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0.999 = 1 (Why?)

  1. Sep 26, 2005 #1
    0.999.... = 1 (Why?)

    Sorry to put such a basic question on here, but it's not for homework so I figured I'd post here.

    On these forums, I've saw the issue of .99... = 1 brought up before; however, I recently discovered it in Math class.

    My teacher said it equals one because it is being rounded; however, it actually doesn't equal one. I understand what she means; however, for some reason, I recall seeing a formula that mathematically proved .99... = 1 without rounding. Perhaps I am seeing things.
     
  2. jcsd
  3. Sep 26, 2005 #2
    That formula (or the closest thing to it, there is no formula) is in those fifty other threads.
     
  4. Sep 26, 2005 #3
    If your teacher said that 0.999... is only approximately 1, then she is wrong.
     
  5. Sep 26, 2005 #4

    Tom Mattson

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    Your teacher is wrong.

    Quickie demonstration:

    [tex]\frac{1}{3}=0.\bar{3}[/tex]

    [tex]3\left(\frac{1}{3}\right)=3(0.\bar{3})[/tex]

    [tex]1=0.\bar{9}[/tex]

    And if your teacher still thinks that [itex]0.\bar{9}=1[/itex], then ask him/her to try to find a real number between the two. It can't be done.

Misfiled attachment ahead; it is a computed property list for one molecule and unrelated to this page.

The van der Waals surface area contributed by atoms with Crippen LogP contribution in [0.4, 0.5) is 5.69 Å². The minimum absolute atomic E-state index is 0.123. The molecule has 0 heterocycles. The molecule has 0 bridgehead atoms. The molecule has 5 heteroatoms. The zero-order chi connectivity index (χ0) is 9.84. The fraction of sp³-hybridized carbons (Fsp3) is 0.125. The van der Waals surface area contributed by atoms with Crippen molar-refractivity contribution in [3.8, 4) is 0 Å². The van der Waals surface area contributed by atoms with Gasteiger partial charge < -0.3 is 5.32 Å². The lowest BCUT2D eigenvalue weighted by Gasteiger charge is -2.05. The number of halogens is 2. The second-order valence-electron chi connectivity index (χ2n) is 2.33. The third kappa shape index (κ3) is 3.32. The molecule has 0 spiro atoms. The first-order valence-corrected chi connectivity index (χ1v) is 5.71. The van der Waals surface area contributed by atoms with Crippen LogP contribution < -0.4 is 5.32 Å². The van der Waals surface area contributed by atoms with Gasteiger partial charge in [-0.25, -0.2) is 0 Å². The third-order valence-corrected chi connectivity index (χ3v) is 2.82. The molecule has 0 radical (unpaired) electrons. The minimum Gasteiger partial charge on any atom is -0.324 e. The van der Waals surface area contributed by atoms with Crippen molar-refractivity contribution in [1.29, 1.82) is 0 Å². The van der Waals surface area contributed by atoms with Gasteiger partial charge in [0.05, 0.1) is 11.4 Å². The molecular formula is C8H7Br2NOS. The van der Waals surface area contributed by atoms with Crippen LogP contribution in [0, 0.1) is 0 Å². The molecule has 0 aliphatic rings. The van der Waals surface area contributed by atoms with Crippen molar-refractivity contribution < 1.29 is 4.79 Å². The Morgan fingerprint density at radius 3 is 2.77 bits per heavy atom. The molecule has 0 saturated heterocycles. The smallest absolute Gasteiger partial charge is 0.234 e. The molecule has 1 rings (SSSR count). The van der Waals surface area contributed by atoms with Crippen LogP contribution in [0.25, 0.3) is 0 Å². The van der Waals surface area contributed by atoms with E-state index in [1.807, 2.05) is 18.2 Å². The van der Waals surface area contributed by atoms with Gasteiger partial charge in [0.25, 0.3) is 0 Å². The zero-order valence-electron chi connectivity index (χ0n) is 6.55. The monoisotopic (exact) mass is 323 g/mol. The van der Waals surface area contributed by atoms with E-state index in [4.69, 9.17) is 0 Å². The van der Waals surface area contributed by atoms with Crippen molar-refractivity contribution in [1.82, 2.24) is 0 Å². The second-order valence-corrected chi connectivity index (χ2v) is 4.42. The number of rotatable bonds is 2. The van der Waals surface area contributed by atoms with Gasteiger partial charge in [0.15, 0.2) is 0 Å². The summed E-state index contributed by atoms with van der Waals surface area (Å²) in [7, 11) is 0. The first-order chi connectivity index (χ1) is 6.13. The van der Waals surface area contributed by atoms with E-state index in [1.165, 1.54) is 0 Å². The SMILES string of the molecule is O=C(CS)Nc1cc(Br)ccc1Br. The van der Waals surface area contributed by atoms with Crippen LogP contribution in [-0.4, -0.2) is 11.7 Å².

6. Sep 26, 2005 #5

    Integral

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    This is not a new topic
     
  7. Sep 26, 2005 #6

    HallsofIvy

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    Not only is this not a new topic, it's a regular topic!

    My only objection to (1/3)= 0.33333... so 1= 0.999.... is that the same people who object to 1= 0.9999.... would also object to 3(0.3333....)= 0.999...- and they have a point. Proving one is equivalent to proving the other.

    The real point is that, by definition of a "base 10 number system", 0.999... means the infinite series .9+ .09+ .009+... which is a geometric series whose sum is 1.

    By the way, what grade is this teacher? And who is his/her principal/college president?!
     
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